Mother's Day could be any day

However crazy-busy life gets, a mother's presence is often evident, and when you least expect it

May 13, 2012|Dan Rodricks

We get busy. We have work to do. We have long days crowded with chores and commitments, and we get caught up in things that seem in the moment so important — a project, a decision, a purchase, a deadline. And this is your life, and it moves faster than you expected it would. Before you know it, you're not a kid anymore; your parents are gone and you're the only adult in the room.

Everyone experiences this differently, and at different times. Some of you might have lost a parent when you were teenagers, or in your 20s, or 30s. Or maybe you're in your 50s now and just getting used to the absence of your mother or father, or a beloved aunt or grandparents — the elders you thought would be around forever. Maybe they've been gone for a while and you no longer think of them each day, and even when you do, you find it hard to remember exactly what they looked like, or sounded like, or smelled like. We get busy, and life gets crowded; there's barely enough room for the living without trying to accommodate the deceased.

Maybe you know some of these feelings. Maybe not. Maybe you believe that thinking about the dead is dwelling on the dead. You find people who invoke the deceased to be a bit too sentimental or nostalgic or wistful — or not busy enough. You'd just as soon talk about current events, the cinema or the sporting news. Everyone experiences this differently, in their own time and their own way. But there's no denying that it happens to anyone with the power of memory.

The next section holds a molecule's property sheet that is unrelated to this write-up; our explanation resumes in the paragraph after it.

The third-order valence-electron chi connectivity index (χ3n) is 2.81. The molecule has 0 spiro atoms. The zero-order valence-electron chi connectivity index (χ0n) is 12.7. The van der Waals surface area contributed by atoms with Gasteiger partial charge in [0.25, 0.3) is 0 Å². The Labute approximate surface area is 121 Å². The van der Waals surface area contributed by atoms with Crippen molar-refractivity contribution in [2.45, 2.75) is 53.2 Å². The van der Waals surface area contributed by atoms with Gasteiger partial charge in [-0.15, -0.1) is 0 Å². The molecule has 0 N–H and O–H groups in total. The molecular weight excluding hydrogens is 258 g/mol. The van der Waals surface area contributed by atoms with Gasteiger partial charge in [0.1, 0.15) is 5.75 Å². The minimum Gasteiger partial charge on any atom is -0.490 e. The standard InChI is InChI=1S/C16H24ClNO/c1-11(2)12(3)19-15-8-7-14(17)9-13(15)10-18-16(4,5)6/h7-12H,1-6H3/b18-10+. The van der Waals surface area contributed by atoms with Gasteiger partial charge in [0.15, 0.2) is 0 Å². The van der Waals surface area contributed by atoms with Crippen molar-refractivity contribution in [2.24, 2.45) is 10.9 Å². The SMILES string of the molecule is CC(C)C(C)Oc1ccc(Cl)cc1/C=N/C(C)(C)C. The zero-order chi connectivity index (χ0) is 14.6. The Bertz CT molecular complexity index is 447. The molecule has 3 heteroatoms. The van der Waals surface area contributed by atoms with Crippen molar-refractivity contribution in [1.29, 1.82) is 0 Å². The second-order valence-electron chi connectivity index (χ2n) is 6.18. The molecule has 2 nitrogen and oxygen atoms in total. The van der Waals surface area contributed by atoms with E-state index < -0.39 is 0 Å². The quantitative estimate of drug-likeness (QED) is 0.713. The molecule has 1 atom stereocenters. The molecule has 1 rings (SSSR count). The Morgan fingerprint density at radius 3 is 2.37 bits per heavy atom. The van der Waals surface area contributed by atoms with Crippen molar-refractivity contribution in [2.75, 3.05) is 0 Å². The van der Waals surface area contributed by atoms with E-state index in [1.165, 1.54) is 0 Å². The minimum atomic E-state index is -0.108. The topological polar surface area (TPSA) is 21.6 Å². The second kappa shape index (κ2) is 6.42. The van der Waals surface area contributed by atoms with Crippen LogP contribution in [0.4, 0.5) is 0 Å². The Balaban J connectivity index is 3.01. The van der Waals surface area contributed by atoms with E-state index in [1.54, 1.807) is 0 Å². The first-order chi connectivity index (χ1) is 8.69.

It'sMother's Day, so all praise and flowers to the mothers among us — our loving and doting, hard-working, all-knowing, all-mighty, mighty mothers. I emphasize "mighty" because it's evident now, as it has been since children were born in caves, that mother is a force that doesn't die when her body does.

And you know that, of course — for better or worse.

Let's be honest: Some of you spend little time with memories of mother because they're too painful to bear — too shattering, or at least disappointing. So for you, Mother's Day is about forgetting the past and the bad, and instead focusing on the present and the good. Your hope is that things work out better for your children and grandchildren, nieces and nephews.

For others, those of us who have sweeter memories, this day is a reminder of loss and absence, of the busy nature or life and the passage of time and that chilly feeling of being fully and forever on your own.

But I just have to say this, and then I'll be done:

What I've found — as I turn a corner with a shopping cart in the supermarket or as I smell a certain dish cooking — is a mother presence that is almost always evident. I'm sure I sound like a wistful surviving son, or a guy who's indulged the supernatural. But look, I'm just doing my job: reporting on something I'm sure I've seen out there.

So you could be doing anything, really, and when you least expect it or desire it (because you're so damn busy and you don't have time for such thoughts) your mother is standing right there. You could be reaching for a certain brand of flour on a store shelf, or you could open a door and catch the fragrance of a pie, or you could hear a song on a car radio or see a pattern in a dress or jacket — anything could bring her back in an instant.

Your mother and your father might show up in the corner of your eye, flickering in the shadows, as you push through life. You think you're too busy for this, too conscious of the present to have time for the past. But there it is, a flash of her smile here, a wink of his eye — your parents still walking through this life with you, never letting you out of their sight.

Dan Rodricks' column appears Tuesdays, Thursdays and Sundays. He is the host of "Midday" on WYPR, 88.1 FM. His email is

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